At the end of her new memoir, “Between Gods,” Canadian author and poet Alison Pick writes about becoming something she had never expected to grow up to be: a Jewish mother.

Pick had no idea her father’s family was actually Jewish and had been keeping it a secret for generations. The author, 39, grew up going to Church with her parents and sister and did not discover until she was a teenager that her ostensibly Christian grandparents were Czech-Jewish Holocaust survivors who had hidden their background from everyone — including their own son, Pick’s father.

“Between Gods” is a deeply personal and candid account of how Pick came to know she was destined to return to her father’s family’s abandoned Judaism, and of the obstacle-filled road she took to get there.

The memoir does not represent the first time that Pick has grappled literarily with her family’s history. She decided to initially deal with her family’s long-held secret through fiction in her novel “Far To Go,” which was inspired by her grandparents’ escape to Canada from Czechoslovakia on the eve of Nazi occupation in 1939. Published in 2010, it was nominated for the Man Booker Prize and won the Canadian Jewish Book Award.

Now, in “Between Gods,” she tackles in memoir form the complex emotions and family dynamics that have come in the wake of the revelation of the Pick family’s secret and her own decision to formally convert to Judaism.

“The reaction to the book has so far been generally positive among my close family members and friends,” Pick says. Between Gods” has quickly made the bestseller lists in Canada since its publication in early September. (It will be released in the UK early in 2015, and hopefully soon thereafter in the US.)

“However, I do have some extended family members who have decided not to read it,” she says. “But I’m okay with that. I went in to this with my eyes open.”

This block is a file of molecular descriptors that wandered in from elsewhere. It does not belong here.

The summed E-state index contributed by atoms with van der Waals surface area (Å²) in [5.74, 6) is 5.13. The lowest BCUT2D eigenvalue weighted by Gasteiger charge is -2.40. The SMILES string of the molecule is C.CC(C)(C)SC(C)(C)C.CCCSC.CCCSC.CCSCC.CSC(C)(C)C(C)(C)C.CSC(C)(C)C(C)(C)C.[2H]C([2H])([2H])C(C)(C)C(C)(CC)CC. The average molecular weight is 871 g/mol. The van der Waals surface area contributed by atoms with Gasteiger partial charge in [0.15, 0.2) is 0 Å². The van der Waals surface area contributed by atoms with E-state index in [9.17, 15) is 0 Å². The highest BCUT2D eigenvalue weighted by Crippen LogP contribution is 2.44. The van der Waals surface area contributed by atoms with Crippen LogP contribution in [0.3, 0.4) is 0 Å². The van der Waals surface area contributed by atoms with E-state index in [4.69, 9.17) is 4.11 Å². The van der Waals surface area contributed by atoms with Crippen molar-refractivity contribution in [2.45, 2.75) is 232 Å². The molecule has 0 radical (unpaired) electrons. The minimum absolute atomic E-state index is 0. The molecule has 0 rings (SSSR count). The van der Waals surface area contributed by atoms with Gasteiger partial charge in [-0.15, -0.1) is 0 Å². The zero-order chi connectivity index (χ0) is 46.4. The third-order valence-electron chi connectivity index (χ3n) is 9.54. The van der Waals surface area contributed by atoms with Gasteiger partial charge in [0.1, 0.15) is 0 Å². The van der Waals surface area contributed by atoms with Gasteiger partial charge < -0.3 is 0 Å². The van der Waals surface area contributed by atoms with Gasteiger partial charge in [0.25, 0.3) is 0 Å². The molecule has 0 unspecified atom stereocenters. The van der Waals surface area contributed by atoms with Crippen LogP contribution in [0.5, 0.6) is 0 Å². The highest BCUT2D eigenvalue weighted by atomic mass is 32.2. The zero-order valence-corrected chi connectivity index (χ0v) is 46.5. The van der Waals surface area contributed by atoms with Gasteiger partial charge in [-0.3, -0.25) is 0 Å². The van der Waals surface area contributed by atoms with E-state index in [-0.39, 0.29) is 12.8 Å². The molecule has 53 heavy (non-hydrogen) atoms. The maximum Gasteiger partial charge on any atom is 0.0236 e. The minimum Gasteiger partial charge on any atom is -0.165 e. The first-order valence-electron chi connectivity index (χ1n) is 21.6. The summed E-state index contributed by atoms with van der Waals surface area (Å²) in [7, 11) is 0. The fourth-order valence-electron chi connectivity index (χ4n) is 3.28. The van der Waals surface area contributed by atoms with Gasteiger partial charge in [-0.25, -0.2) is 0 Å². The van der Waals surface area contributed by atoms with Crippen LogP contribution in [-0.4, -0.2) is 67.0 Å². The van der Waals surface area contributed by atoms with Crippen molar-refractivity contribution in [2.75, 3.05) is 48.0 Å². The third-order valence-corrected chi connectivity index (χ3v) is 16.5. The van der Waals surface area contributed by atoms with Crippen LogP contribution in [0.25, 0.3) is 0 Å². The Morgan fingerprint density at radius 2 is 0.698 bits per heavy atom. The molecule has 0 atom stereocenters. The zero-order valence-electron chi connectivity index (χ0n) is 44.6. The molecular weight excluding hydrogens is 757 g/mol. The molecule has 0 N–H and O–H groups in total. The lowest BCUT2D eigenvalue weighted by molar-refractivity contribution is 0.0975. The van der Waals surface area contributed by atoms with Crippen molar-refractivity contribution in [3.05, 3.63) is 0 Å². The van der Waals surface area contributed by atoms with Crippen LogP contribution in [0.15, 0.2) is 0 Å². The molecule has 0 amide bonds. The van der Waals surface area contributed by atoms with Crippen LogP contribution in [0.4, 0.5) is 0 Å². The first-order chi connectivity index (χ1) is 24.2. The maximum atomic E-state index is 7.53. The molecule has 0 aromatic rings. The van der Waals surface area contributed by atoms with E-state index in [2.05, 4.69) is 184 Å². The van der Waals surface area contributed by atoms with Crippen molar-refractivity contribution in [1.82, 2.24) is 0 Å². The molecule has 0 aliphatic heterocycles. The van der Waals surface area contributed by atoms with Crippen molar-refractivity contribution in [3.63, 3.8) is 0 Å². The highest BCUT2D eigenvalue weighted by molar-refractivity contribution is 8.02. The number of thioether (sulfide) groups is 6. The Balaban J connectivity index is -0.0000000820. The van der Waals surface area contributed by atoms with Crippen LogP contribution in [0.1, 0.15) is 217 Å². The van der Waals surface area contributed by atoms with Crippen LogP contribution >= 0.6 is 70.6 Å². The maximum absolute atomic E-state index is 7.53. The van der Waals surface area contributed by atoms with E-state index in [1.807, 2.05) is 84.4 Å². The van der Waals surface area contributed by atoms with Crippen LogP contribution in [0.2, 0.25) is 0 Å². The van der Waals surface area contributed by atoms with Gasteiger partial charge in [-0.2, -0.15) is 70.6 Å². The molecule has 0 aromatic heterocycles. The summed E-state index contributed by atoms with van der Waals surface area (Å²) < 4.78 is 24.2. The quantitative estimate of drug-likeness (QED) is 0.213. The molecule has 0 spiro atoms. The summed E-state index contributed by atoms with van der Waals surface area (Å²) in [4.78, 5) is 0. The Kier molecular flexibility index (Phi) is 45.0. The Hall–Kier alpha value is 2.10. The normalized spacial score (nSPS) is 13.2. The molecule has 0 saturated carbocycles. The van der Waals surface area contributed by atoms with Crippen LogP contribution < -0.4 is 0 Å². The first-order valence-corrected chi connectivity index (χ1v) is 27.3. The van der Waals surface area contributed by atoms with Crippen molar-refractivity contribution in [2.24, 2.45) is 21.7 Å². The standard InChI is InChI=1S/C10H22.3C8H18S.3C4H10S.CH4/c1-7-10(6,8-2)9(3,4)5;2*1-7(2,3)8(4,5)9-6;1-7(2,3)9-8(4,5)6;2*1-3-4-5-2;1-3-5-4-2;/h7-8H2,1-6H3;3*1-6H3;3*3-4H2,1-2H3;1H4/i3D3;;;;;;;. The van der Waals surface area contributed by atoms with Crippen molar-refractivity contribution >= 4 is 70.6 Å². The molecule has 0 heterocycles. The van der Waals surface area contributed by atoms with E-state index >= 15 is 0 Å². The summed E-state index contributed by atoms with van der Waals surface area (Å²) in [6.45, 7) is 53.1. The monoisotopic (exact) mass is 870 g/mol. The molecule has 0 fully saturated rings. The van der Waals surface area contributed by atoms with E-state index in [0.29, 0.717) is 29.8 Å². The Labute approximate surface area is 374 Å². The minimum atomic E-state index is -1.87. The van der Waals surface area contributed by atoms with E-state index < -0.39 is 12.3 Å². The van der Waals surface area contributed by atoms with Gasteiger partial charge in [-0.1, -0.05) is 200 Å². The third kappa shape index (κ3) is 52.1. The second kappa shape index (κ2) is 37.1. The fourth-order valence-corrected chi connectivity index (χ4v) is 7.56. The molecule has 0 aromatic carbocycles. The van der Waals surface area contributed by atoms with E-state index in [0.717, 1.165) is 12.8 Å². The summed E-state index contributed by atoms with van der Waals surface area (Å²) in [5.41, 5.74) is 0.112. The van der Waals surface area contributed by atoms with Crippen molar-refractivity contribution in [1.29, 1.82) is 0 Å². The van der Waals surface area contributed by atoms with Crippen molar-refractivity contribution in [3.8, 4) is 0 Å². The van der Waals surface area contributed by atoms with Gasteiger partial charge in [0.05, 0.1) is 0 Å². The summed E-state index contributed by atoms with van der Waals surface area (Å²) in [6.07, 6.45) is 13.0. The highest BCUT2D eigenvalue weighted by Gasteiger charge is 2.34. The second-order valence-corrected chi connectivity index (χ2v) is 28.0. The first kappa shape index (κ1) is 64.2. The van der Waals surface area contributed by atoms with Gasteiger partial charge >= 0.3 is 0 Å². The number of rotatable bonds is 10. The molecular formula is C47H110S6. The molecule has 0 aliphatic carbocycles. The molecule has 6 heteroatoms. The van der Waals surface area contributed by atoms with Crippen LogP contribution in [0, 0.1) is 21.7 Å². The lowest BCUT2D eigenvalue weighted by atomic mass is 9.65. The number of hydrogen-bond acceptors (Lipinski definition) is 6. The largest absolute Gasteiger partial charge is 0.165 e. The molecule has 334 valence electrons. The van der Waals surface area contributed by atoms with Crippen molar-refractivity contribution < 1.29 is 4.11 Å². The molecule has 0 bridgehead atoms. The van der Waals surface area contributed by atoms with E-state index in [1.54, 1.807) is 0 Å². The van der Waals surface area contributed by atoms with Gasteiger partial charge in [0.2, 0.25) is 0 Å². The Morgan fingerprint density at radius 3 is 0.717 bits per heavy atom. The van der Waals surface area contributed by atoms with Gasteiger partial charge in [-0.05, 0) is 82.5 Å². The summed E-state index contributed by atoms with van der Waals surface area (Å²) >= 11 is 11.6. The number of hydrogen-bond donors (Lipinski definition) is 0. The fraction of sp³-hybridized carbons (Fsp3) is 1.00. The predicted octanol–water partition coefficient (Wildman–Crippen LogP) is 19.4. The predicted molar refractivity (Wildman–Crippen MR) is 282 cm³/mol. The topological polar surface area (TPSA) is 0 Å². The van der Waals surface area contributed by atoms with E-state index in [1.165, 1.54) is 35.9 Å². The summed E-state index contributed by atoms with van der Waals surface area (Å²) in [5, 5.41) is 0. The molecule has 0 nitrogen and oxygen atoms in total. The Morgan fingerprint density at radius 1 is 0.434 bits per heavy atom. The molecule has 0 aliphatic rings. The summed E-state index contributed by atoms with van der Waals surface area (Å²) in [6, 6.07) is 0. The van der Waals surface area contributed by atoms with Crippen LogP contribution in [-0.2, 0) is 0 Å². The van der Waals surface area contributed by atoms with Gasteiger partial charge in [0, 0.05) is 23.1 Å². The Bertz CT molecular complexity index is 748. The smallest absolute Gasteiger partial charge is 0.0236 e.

For readers unfamiliar with Jewish prayer, holidays and ritual life, Pick’s description of her and her husband’s two-year long process of informally and then formally learning about Judaism and studying for conversion will certainly be interesting.

However, the heart of the memoir are the parts that explore Pick’s compulsion to deal with and reclaim her family’s past.

During much of the first half of the book, Pick makes readers privy to her struggles with depression, which she suggests could somehow be tied to the trauma experienced by her ancestors.

“I don’t think there is a clear cause and effect,” Pick says cautiously about the relationship between her depression and her Jewish identity. “I suspect I would still be depressed, that depression is part of my being in the world distinct from the Holocaust trauma and my Jewishness.”

Some who have read “Between Gods” dismiss as far-fetched the notion that Holocaust trauma can be genetically passed down to subsequent generations, but this is a phenomenon has been well documented among second and third generation families by psychologist Eva Fogelman and author Thane Rosenbaum, among others.

Holocaust trauma can be genetically passed down to subsequent generations